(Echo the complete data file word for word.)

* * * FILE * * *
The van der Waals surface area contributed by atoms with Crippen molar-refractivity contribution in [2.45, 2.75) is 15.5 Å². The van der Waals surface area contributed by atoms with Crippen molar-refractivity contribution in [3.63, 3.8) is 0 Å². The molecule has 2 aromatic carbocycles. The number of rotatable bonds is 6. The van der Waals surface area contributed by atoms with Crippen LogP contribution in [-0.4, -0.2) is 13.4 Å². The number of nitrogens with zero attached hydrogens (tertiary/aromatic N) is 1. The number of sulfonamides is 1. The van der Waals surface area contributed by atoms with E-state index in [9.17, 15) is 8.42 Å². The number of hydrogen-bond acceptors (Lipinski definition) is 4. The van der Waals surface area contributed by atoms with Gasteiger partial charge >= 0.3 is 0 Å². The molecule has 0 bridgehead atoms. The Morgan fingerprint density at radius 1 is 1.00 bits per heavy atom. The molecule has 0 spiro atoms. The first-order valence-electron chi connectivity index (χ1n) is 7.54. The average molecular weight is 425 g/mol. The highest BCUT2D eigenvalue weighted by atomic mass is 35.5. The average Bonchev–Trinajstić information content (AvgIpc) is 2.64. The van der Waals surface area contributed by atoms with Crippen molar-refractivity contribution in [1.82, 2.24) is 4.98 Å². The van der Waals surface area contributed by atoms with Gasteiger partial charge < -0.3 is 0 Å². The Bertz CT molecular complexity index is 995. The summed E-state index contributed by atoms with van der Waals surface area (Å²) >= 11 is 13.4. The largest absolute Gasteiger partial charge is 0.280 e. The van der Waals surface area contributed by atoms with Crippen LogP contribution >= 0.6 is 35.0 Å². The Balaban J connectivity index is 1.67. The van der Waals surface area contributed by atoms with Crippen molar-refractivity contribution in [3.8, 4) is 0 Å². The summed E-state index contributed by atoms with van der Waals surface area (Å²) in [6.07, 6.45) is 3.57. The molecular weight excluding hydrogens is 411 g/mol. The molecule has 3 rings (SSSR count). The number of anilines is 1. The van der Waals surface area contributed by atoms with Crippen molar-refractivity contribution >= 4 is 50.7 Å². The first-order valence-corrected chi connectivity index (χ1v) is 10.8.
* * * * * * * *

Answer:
The van der Waals surface area contributed by atoms with Crippen molar-refractivity contribution in [2.45, 2.75) is 15.5 Å². The van der Waals surface area contributed by atoms with Crippen molar-refractivity contribution in [3.63, 3.8) is 0 Å². The molecule has 2 aromatic carbocycles. The number of rotatable bonds is 6. The van der Waals surface area contributed by atoms with Crippen LogP contribution in [-0.4, -0.2) is 13.4 Å². The number of nitrogens with zero attached hydrogens (tertiary/aromatic N) is 1. The number of sulfonamides is 1. The van der Waals surface area contributed by atoms with E-state index in [9.17, 15) is 8.42 Å². The number of hydrogen-bond acceptors (Lipinski definition) is 4. The van der Waals surface area contributed by atoms with Gasteiger partial charge >= 0.3 is 0 Å². The molecule has 0 bridgehead atoms. The Morgan fingerprint density at radius 1 is 1.00 bits per heavy atom. The molecule has 0 spiro atoms. The first-order valence-electron chi connectivity index (χ1n) is 7.54. The average molecular weight is 425 g/mol. The highest BCUT2D eigenvalue weighted by atomic mass is 35.5. The average Bonchev–Trinajstić information content (AvgIpc) is 2.64. The van der Waals surface area contributed by atoms with Crippen molar-refractivity contribution in [1.82, 2.24) is 4.98 Å². The van der Waals surface area contributed by atoms with Gasteiger partial charge < -0.3 is 0 Å². The Bertz CT molecular complexity index is 995. The summed E-state index contributed by atoms with van der Waals surface area (Å²) >= 11 is 13.4. The largest absolute Gasteiger partial charge is 0.280 e. The van der Waals surface area contributed by atoms with Crippen LogP contribution >= 0.6 is 35.0 Å². The Balaban J connectivity index is 1.67. The van der Waals surface area contributed by atoms with Crippen molar-refractivity contribution in [3.8, 4) is 0 Å². The summed E-state index contributed by atoms with van der Waals surface area (Å²) in [6.07, 6.45) is 3.57. The molecular weight excluding hydrogens is 411 g/mol. The molecule has 3 rings (SSSR count). The number of anilines is 1. The van der Waals surface area contributed by atoms with Crippen molar-refractivity contribution >= 4 is 50.7 Å². The first-order valence-corrected chi connectivity index (χ1v) is 10.8.